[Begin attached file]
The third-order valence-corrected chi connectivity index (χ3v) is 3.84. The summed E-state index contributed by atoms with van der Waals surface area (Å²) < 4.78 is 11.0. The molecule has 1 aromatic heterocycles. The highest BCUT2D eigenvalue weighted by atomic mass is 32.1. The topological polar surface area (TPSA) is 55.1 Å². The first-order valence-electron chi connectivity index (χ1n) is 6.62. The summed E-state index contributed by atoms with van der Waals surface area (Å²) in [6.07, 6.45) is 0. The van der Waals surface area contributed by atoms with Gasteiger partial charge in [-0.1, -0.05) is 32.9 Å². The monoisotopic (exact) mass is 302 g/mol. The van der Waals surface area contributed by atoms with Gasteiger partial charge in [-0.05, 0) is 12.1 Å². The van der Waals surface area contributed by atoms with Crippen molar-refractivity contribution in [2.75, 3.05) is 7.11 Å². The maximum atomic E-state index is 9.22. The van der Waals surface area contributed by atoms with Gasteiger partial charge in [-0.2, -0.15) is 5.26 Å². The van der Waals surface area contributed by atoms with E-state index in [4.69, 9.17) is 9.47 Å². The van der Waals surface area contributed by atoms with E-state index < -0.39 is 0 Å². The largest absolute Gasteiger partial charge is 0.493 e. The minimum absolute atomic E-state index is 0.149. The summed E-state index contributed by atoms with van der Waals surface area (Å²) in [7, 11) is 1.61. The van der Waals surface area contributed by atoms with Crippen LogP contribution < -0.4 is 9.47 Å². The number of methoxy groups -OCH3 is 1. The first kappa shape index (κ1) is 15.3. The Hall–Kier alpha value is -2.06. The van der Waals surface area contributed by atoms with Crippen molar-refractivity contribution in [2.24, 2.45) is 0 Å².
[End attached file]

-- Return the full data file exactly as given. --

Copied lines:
The third-order valence-corrected chi connectivity index (χ3v) is 3.84. The summed E-state index contributed by atoms with van der Waals surface area (Å²) < 4.78 is 11.0. The molecule has 1 aromatic heterocycles. The highest BCUT2D eigenvalue weighted by atomic mass is 32.1. The topological polar surface area (TPSA) is 55.1 Å². The first-order valence-electron chi connectivity index (χ1n) is 6.62. The summed E-state index contributed by atoms with van der Waals surface area (Å²) in [6.07, 6.45) is 0. The van der Waals surface area contributed by atoms with Gasteiger partial charge in [-0.1, -0.05) is 32.9 Å². The monoisotopic (exact) mass is 302 g/mol. The van der Waals surface area contributed by atoms with Gasteiger partial charge in [-0.05, 0) is 12.1 Å². The van der Waals surface area contributed by atoms with Crippen molar-refractivity contribution in [2.75, 3.05) is 7.11 Å². The maximum atomic E-state index is 9.22. The van der Waals surface area contributed by atoms with Gasteiger partial charge in [-0.2, -0.15) is 5.26 Å². The van der Waals surface area contributed by atoms with E-state index in [4.69, 9.17) is 9.47 Å². The van der Waals surface area contributed by atoms with E-state index < -0.39 is 0 Å². The largest absolute Gasteiger partial charge is 0.493 e. The minimum absolute atomic E-state index is 0.149. The summed E-state index contributed by atoms with van der Waals surface area (Å²) in [7, 11) is 1.61. The van der Waals surface area contributed by atoms with Crippen LogP contribution < -0.4 is 9.47 Å². The number of methoxy groups -OCH3 is 1. The first kappa shape index (κ1) is 15.3. The Hall–Kier alpha value is -2.06. The van der Waals surface area contributed by atoms with Crippen molar-refractivity contribution in [2.24, 2.45) is 0 Å².